Fungi are found in a wide range of environments, and the ecological and host diversity of the fungus Nectria haematococca has been shown to be due in part to unique genes on different supernumerary chromosomes. These chromosomes have been called "conditionally dispensable" (CD) since they are not needed for axenic growth but are important for expanding the host range of individual isolates. From a biological perspective, the CD chromosomes can be compared to bacterial plasmids that carry unique genes that can define the habits of these microorganisms. The current study establishes that the N. haematococca PDA1-CD chromosome, which contains the genes for pea pathogenicity (PEP cluster) on pea roots, also carries a gene(s) for the utilization of homoserine, a compound found in large amounts in pea root exudates. Competition studies demonstrate that an isolate that lacks the PEP cluster but carries a portion of the CD chromosome which includes the homoserine utilization (HUT) gene(s) is more competitive in the pea rhizosphere than an isolate without the CD chromosome.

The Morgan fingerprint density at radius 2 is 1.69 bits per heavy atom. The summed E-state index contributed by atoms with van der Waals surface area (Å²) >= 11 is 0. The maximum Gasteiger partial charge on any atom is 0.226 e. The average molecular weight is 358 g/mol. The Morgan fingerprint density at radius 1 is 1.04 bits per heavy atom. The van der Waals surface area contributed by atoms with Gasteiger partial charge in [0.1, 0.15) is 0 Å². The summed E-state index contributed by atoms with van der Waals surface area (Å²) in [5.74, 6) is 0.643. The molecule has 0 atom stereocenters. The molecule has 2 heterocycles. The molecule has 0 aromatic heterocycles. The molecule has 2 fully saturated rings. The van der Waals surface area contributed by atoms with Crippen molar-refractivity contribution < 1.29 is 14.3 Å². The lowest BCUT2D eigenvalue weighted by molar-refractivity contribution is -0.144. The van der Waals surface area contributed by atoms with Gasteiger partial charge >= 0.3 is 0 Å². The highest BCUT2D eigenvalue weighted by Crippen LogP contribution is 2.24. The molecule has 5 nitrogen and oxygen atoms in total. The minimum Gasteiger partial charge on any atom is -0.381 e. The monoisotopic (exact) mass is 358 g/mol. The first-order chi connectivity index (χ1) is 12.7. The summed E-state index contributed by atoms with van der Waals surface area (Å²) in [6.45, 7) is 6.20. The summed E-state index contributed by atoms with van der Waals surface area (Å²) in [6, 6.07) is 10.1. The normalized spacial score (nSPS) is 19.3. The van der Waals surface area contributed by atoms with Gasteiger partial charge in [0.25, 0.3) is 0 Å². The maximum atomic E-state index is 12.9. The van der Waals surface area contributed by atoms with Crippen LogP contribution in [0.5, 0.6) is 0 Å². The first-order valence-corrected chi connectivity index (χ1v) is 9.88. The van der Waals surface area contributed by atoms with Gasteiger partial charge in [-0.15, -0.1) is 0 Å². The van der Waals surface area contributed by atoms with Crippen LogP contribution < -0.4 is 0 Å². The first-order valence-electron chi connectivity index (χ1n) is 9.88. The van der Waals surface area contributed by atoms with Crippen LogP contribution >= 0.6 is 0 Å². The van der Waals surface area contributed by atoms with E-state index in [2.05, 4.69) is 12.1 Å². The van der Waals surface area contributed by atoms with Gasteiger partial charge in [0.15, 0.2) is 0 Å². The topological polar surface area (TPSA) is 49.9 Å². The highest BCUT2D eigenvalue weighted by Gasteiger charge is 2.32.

ASJC Scopus subject areas
- Environmental Science(all)